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Hypertension: Definition, Classification and Treatment

Definition of Hypertension

Hypertension is the most common cardiovascular disease in humans. It can be defined as a sustained increase in arterial blood pressure (BP) to different age and sex, where systolic blood pressure is more than 130-140 mm Hg and diastolic pressure is more than 85-90 mm Hg.

Sustained increase in arterial blood pressure may decrease the blood vessels in kidney, brain and heart and increase the incidence of:
  • renal failure
  • coronary heart disease
  • cardiac failure
  • stroke

Classification of Hypertension

Based on the BP level, hypertension can be classified into four classes. They are:

1. Borderline Hypertension

Diastolic: 90-95 mm Hg
Systolic: 140 mm Hg

2. Mild Hypertension

Diastolic: 95-104 mm Hg
Systolic: 140-160 mm Hg

3. Moderate Hypertension

Diastolic: 105-120 mm Hg
Systolic: 140 mm Hg

4. Severe Hypertension

Diastolic: 120 mm Hg
Systolic: 140 mm Hg

Treatment of Hypertension

All anti-hypertensive agents act at anatomic BP control sites.

List of Frequently Used Anti-hypertensive Agents

1) Diuretics
• Decrease Na+ and leads to decrease in blood volume
• Thiazide, loop, K+ sparking

2) Peripherally acting agents
• Ganglion blocker, e.g. trimethophane
• Adrenargic neuron blocker, e.g. guanthidine

Alpha1 blocks acting vasodilators Hydrolezire, Na-nitropruside.

4) Beta2 Adrenoceptor blocker
• e.g. Metoprolol, Atenolol

5) Centrally acting agents
• alpha2-agonist e.g. Clomidire

6) Angiotensive converting enzyme inhibitor
• e.g. coptopril, Lisinopil

7) Angiotensive receptor blocker
• E.g. Lasortar,Valsartar.

8) Ca++ Channel blocker
• E.g. Diltagem,verapamil.

Pharmacology of Anti-hypertensive Agents

(1) Diuretics

Diuretics are the drugs that act on nephron. They lower the blood pressure by inhibiting reabsorption of electrolytes. They work by:
  • decreasing BP through depleting body Na+
  • enhancing efficacy of ACE inhibitors
🗉 For mild or moderate hypertension, diuretics alone are sufficient (e.g. thiazides).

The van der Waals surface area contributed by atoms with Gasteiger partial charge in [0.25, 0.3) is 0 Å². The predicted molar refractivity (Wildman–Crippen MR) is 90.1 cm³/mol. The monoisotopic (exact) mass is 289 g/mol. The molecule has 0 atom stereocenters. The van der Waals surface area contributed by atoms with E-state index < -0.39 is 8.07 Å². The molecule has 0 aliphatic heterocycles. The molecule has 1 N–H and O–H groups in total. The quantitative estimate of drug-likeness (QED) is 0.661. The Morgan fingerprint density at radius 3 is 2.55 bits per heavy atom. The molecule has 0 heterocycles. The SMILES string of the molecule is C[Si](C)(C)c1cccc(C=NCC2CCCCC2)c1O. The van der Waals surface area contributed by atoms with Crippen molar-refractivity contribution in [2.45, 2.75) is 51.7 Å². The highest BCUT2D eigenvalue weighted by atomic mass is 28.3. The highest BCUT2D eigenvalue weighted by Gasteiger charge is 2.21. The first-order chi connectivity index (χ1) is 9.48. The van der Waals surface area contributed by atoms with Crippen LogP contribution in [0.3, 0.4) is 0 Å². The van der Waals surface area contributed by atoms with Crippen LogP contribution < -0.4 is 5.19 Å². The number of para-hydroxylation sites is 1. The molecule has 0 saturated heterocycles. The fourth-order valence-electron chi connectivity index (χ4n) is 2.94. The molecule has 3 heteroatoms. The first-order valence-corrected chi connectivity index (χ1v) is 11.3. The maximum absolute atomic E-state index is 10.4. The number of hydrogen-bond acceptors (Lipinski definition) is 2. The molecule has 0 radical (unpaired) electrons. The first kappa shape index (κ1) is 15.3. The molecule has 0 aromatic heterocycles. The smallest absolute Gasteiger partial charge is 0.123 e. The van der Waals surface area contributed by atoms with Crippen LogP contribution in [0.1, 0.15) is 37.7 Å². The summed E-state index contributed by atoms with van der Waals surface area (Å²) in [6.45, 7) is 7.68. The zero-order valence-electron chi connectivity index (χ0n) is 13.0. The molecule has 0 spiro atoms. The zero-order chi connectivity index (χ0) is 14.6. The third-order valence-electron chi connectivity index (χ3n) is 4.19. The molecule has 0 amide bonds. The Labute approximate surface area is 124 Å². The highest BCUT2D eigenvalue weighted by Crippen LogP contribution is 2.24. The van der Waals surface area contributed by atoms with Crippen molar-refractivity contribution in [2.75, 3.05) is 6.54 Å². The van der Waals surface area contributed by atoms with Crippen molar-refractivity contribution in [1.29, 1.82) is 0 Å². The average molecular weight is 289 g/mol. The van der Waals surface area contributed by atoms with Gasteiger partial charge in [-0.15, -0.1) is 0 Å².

🗉 For severe hypertension, more powerful diuretics are used along with vasodilators to prevent volume retention and edema.

(2)Peripherally acting agents

a) Ganglion blocker
They block the autonomic ganglion and reduce BP by vasodilation, decrease nervous return and decrease cardiac output. Hence, sympathetically mediated vasomotor reflexes are inhibited.

b) Adrenergic Neuron-blocking Agents
• Decrease BP by blocking release of norepinephrine (NE) from postganglionic sympathetic neurons.
• Uniquely target to peripheral adrenergic neurone and inhibit the sympathetic function.
• Depletes NE concentrations leading to decrease in NE release.
• Used for patients with severe refractory hypertension.
• Side-effect is orthostatic hypotension.

(3) Vasodilators

• All vasodilators used in hypertension, relax smooth muscle of arterioles and lead to decreased peripheral vascular resistance, which leads to decrease in BP.

• Compensatory responses from baroreceptors and renin angiotensin system oppose the antihypertensive effect. Therefore, vasodilators work best in combination with other antihypertensive drugs (e.g. beta blockers and diuretics) that oppose the compensatory responses.

For Example:
Hydralozine– direct acting vasodilators, they cause arterial smooth muscle relaxation.
Na-nitroprusside--- it causes arterial and various smooth muscle relaxations.

(4) Adrenoceptor Antagonists (alpha and beta-blockers)

They block adrenoceptor. They decrease myocardial contractility and cardiac output also decrease the level of renin.

a) Alpha blocker: e.g. Parazosine
b) Beta-blocker: e.g. Propranolol, Metoprolol

(5)Centrally Acting Sympatholytic Drugs

• Decrease sympathetic outflow from vasopressor centers in the brain. Stimulate alpha2 adrenergic receptor in the brain stem cells and results a reduction sympathetic outflow from the CNS.

Alpha2 agonist: Methyldopa and Clonidine

(6) Angiotensin-converting Enzyme (ACE) Inhibitors

They target renin angiotensive enzyme and inhibit the renin angiotensive enzyme followed by inhibition of angiotensive I and II. 

Studies have shown ACE inhibitors to be useful first line agents in all subsets of CHF patients i.e. a symptomatic to severe chronic failure.

(7) Calcium channel blockers (e.g. verapamil, nefidipine)

• Used in both long-term and emergency treatment.
• Target block Ca++ channel in the cardiac and vascular smooth muscles.
• Inhibition of Ca++ influx into arterial smooth muscle cells leading to dilation of peripheral arterioles.